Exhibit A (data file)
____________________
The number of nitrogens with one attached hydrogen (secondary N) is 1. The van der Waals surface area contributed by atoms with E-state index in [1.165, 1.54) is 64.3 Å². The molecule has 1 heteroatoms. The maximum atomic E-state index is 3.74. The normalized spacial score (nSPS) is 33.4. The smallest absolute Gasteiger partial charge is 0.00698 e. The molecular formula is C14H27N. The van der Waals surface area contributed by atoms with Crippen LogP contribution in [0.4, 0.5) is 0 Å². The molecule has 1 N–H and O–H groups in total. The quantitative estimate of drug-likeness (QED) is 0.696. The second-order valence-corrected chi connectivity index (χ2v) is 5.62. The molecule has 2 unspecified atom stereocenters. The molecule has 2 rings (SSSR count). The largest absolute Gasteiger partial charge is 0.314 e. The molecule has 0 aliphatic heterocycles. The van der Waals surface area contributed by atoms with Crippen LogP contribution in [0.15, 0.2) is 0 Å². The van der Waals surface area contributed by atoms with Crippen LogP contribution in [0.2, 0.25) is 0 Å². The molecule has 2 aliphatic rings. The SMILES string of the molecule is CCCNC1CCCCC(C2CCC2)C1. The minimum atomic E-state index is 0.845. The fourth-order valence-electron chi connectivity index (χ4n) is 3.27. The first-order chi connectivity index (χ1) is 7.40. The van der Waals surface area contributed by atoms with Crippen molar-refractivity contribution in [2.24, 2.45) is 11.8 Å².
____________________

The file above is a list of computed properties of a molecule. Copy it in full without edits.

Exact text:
The number of nitrogens with one attached hydrogen (secondary N) is 1. The van der Waals surface area contributed by atoms with E-state index in [1.165, 1.54) is 64.3 Å². The molecule has 1 heteroatoms. The maximum atomic E-state index is 3.74. The normalized spacial score (nSPS) is 33.4. The smallest absolute Gasteiger partial charge is 0.00698 e. The molecular formula is C14H27N. The van der Waals surface area contributed by atoms with Crippen LogP contribution in [0.4, 0.5) is 0 Å². The molecule has 1 N–H and O–H groups in total. The quantitative estimate of drug-likeness (QED) is 0.696. The second-order valence-corrected chi connectivity index (χ2v) is 5.62. The molecule has 2 unspecified atom stereocenters. The molecule has 2 rings (SSSR count). The largest absolute Gasteiger partial charge is 0.314 e. The molecule has 0 aliphatic heterocycles. The van der Waals surface area contributed by atoms with Crippen LogP contribution in [0.15, 0.2) is 0 Å². The van der Waals surface area contributed by atoms with Crippen LogP contribution in [0.2, 0.25) is 0 Å². The molecule has 2 aliphatic rings. The SMILES string of the molecule is CCCNC1CCCCC(C2CCC2)C1. The minimum atomic E-state index is 0.845. The fourth-order valence-electron chi connectivity index (χ4n) is 3.27. The first-order chi connectivity index (χ1) is 7.40. The van der Waals surface area contributed by atoms with Crippen molar-refractivity contribution in [2.24, 2.45) is 11.8 Å².